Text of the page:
Old Nat Moyer is a talker, a philosopher, and a troublemaker with a fanciful imagination. His companion is Midge Carter, who is half-blind, but still the super of an apartment house. When ... See full summary »
After his mother's death, Collin Fenwick goes to live with his father's cousins, the wealthy, avaricious, and controlling Verena Talbo, and her compliant, earthy sister Dolly. When a city ... See full summary »
Walter Matthau plays a professional killer going by the name of Trabucco, who is on his way to rub out gangster Rudy "Disco" Gambola, set to testify against the mob. As Trabucco heads off ... See full summary »
Joseph Kotcher, a retired traveling salesman, lives with his son Gerald and daughter-in-law Wilma in Los Angeles. He dotes upon his young grandson Duncan irritating high-strung Wilma to the... See full summary »
Felix's daughter Edna is getting married, and his wife Gloria throws him out of the house for a few days, so that she can plan the wedding herself, without him getting in the way. Felix ... See full summary »
It has been seventeen years now since Oscar and Felix saw each other for the last time. Oscar is living in Florida, Felix in New York. One day, Oscar is called by his son Brucey who invites him to his wedding to Felix' daughter Hannah next Sunday in California. Oscar and Felix meet again at Los Angeles International Airport and take a rental car in order to go to San Malina for the wedding. The trip develops into an odyssey, starting with Oscar forgetting Felix' suitcase at the Budget station, going over to the complete loss of the directions (and the car), several difficulties with the police, a dead person, a toupee, underwear and revenge-hungry Cowboys and ending up with Felix meeting the "one and only" woman. But the wedding has to be reached on time. Written by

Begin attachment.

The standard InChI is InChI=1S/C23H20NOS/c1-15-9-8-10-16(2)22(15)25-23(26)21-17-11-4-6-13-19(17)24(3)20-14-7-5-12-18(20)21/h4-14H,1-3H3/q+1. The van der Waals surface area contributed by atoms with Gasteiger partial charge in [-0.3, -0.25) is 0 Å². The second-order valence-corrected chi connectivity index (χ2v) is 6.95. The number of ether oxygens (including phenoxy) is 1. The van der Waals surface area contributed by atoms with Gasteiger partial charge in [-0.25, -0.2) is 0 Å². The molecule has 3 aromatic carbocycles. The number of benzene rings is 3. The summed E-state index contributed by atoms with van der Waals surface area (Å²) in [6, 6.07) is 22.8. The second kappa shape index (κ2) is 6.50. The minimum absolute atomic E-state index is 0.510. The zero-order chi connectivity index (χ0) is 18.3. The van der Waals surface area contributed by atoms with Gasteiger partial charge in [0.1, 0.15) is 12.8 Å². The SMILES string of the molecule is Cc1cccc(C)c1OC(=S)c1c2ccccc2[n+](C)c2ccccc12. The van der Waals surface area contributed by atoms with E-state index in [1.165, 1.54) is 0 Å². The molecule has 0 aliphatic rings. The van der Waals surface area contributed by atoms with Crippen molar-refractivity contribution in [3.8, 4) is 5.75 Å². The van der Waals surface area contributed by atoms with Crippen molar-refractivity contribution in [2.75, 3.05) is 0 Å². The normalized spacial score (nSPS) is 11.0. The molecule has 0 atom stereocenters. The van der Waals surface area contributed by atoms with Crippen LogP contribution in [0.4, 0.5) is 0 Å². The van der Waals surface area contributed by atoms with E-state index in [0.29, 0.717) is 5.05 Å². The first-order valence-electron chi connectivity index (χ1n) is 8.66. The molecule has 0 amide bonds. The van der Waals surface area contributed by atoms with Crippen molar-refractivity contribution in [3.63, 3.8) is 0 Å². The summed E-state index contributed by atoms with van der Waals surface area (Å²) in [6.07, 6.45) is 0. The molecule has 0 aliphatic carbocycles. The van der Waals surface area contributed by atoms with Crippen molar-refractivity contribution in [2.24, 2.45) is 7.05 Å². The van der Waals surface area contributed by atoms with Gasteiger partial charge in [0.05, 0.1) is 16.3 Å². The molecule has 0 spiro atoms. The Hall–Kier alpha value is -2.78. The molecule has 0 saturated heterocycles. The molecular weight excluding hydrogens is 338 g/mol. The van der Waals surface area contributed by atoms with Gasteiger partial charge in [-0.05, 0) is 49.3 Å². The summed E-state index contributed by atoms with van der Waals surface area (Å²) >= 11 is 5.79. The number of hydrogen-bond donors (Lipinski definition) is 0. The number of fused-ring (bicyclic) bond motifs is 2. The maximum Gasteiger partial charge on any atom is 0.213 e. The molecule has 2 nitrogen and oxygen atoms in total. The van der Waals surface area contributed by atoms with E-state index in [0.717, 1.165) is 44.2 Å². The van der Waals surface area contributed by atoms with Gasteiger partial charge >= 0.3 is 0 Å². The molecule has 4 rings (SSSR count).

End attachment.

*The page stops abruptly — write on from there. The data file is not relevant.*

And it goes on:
Julian Reischl <firstname.lastname@example.org>
Upon finally reaching the wedding in San Malina Felix is yelling at his ex-wife. He claims not to have seen her in half a century fifty years. Their daughter's got to be in her late twenties or mid thirties. See more »
The wick is almost out, Felix. All I want is for the candle to glow one last time rather than curse the darkness.
It's not going out, Oscar, not yours and not mine. But I still have hope that somewhere out there we'll find the right lamplighter.
You know, we just used so many metaphors I forgot what the hell we were talking about.
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Unfortunately, I've never seen any version of the play except for the original movie, so I have little idea about the original play and the shows. But to me this movie is exactly like every other movie Matheau and Lemmon did since 1990, and it lacks the simplicity of the 1968 original which made them popular as a comedy/film duo. While the original was mainly performance and character driven, which is what made it so innovative, this one has little to do with the actual characters of Felix and Oscar and their bad chemistry together. It is more plot driven, which is what kills it. In fact, it could have been any two people with the exact same plot and nothing would change, whereas in the original the character's behaviour would have effected the plot a bit. Not only that, but there's no more satire and comments on marriage and divorce except the little bit at the end, which I felt was out of character for the play. You would think there would also be a comment on growing old and dying together, but there isn't because the plot gets in the way. Some may say that movies now have to be more plot driven and not as simplistic as they were 50 years ago, but I'd have to say they're wrong. A plot can still ruin a movie while one which is simply performance based can still make it today. Anyhow, the original is still much more popular.
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